A Handy List of Where to Submit Your Work for Awards

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One of the challenges of self-publishing is that you need to be your own marketing department. You have to share the fact that your book is out in the world, and that includes letting awards committees know about it too!

It can be daunting to submit your own work for an award. I’ll admit, when I first got into self-publishing, I thought submitting my own work wasn’t sacrosanct. I thought that juries combed through books, selected their favorites, and made a ballot. Self-promotion for an award was rude and uncouth. I have since learned otherwise, and I’m glad I did.

Now, some awards juries don’t accept unsolicited submissions — but many others do! And further, they say specifically that you can submit as the author of the piece! So go on — submit that work! What’ve you got to lose?

But Sonora, where do I start? That’s where the list below comes in. I’m starting a living blog post — one I’ll keep updated beyond the initial posting — with links to awards that allow you to submit your own work. Please let me know if you know of any awards that aren’t listed, and I’ll add them as well.

Happy submitting, and good luck!


Literary Awards You Can Submit Your Own Work To (last updated: January 26, 2021)

October Reads: Something Written This Way Comes

Happy October! Let’s get spooky!

With October comes all the autumn and Halloween feels. I want to look at changing leaves, sip cinnamon-spiced tea, burn sweet-smelling candles (it’s not quite cold enough for our fireplace yet), eat winter squash, and curl up with some good reading.

October is the coziest month for me, which is probably why I like to read special books for this time of year — horror books, of course, but also folklore and stories set in autumn. It’s a time of year I’m more deliberate about what I want to read, more than any other month.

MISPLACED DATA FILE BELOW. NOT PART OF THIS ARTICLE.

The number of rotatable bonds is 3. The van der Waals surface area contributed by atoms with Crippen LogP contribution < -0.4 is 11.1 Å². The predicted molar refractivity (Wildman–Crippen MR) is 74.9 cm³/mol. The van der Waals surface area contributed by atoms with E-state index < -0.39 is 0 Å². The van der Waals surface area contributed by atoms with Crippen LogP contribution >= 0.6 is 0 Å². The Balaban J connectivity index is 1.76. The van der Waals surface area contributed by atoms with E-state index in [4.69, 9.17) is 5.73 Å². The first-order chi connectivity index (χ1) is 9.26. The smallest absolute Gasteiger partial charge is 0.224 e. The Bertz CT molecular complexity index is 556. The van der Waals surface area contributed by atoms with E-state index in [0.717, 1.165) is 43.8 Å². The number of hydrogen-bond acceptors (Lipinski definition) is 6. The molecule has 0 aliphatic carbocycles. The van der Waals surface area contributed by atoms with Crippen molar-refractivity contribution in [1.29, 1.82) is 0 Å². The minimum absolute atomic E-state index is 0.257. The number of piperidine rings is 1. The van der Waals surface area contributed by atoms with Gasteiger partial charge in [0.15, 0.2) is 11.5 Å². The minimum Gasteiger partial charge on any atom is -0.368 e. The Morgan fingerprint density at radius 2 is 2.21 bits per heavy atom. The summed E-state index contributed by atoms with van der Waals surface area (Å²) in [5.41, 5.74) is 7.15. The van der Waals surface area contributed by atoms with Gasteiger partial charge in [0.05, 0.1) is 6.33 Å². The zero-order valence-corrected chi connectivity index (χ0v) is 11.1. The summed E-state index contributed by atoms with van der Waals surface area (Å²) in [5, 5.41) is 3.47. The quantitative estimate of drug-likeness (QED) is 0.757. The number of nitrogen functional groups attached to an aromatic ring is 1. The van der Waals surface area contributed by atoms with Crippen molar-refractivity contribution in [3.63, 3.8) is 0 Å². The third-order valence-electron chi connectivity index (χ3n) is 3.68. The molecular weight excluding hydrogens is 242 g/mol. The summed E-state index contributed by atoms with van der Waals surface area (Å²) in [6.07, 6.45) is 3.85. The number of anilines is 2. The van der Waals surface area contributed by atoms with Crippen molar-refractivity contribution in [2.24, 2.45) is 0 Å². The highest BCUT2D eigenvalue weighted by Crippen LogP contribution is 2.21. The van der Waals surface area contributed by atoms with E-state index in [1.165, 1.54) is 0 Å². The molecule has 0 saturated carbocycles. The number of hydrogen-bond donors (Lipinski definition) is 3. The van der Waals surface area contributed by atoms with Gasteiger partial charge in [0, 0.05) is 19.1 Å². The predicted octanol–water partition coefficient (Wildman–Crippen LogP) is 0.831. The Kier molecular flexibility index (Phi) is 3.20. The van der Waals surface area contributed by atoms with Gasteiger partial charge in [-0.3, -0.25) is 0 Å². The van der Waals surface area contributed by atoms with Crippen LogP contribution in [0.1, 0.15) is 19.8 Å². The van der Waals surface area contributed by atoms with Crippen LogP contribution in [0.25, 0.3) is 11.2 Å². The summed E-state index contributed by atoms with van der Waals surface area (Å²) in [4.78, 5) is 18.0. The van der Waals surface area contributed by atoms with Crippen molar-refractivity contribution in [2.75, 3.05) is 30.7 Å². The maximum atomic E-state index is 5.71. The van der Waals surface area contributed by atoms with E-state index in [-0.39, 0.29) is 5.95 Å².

Here are some of the books I plan to read this month:

Pumpkinheads by Rainbow Rowell — I actually read this already, on Monday evening. It was a delight. I loved the setting of the pumpkin patch. Rowell’s attention to cheerful details, like the snacks and the scents, made me feel so warm and at home in a state I’ve never even been to. I can easily see this becoming an annual autumn read.

Washington Irving: An American Original by Brian Jay Jones — I engage with The Legend of Sleepy Hollow every October (usually with the Disney cartoon, but also with the original story), and decided to finally read this biography about the legend’s author. I’m reading it now as part of a buddy read and enjoying the history lesson.

The Legend of Sleepy Hollow by Washington Irving — see above. Also, can we talk about how great the cartoon is? The scene where Ichabod rides home alone before the Horseman appears is a mastery in mental horror made visible.

The Halloween Tree by Ray Bradbury — I adore Ray Bradbury, but have never read this one! My mom gave me a paperback copy and I look forward to reading it.

Video Nasties by Duncan Ralston — I’ve had this short story collection of extreme horror on my shelf for awhile now. I love old, gruesome, and crazy horror films; and this literary tribute to them seems like the perfect read for October.

Devil’s Hill by E. Reyes — a collection of Halloween-themed stories I can’t wait to dive into.

Bunnicula by James Howe — I read this in either 4th or 5th grade, and think of it whenever I see a white carrot in the heirloom varieties at the farmers market. I recently purchased an anniversary edition with an adorable red velvet cover.

Witches by Donna Lynch — fellow author Erin Sweet al-Mehairi recommended this book of poetry to me, and I can’t wait to read it.

What are you reading this month?

October Reads: Time for (More) Darkness

It’s October, the time of year when most people dust off their horror novels and horror movies. I, for one, like engaging with dark fiction all year long. But I do feel an extra pull to the darker corners of literature in October. There’s a chill in the air and an excited energy to immerse oneself in the macabre, the shocking, and the unexplained.

While my month is filled with writing projects — including two new releases, some short stories in progress, and making revisions to Without Condition — I’m still reading every day. I have a few dark novels on my “To Read” list, including Destroyer by Victor LaValle and Give Me Your Hand by Megan Abbott. If you have any recommendations for me, please leave them in the comments!

I also have a few recommendations for you, if you are looking for something new to read this October.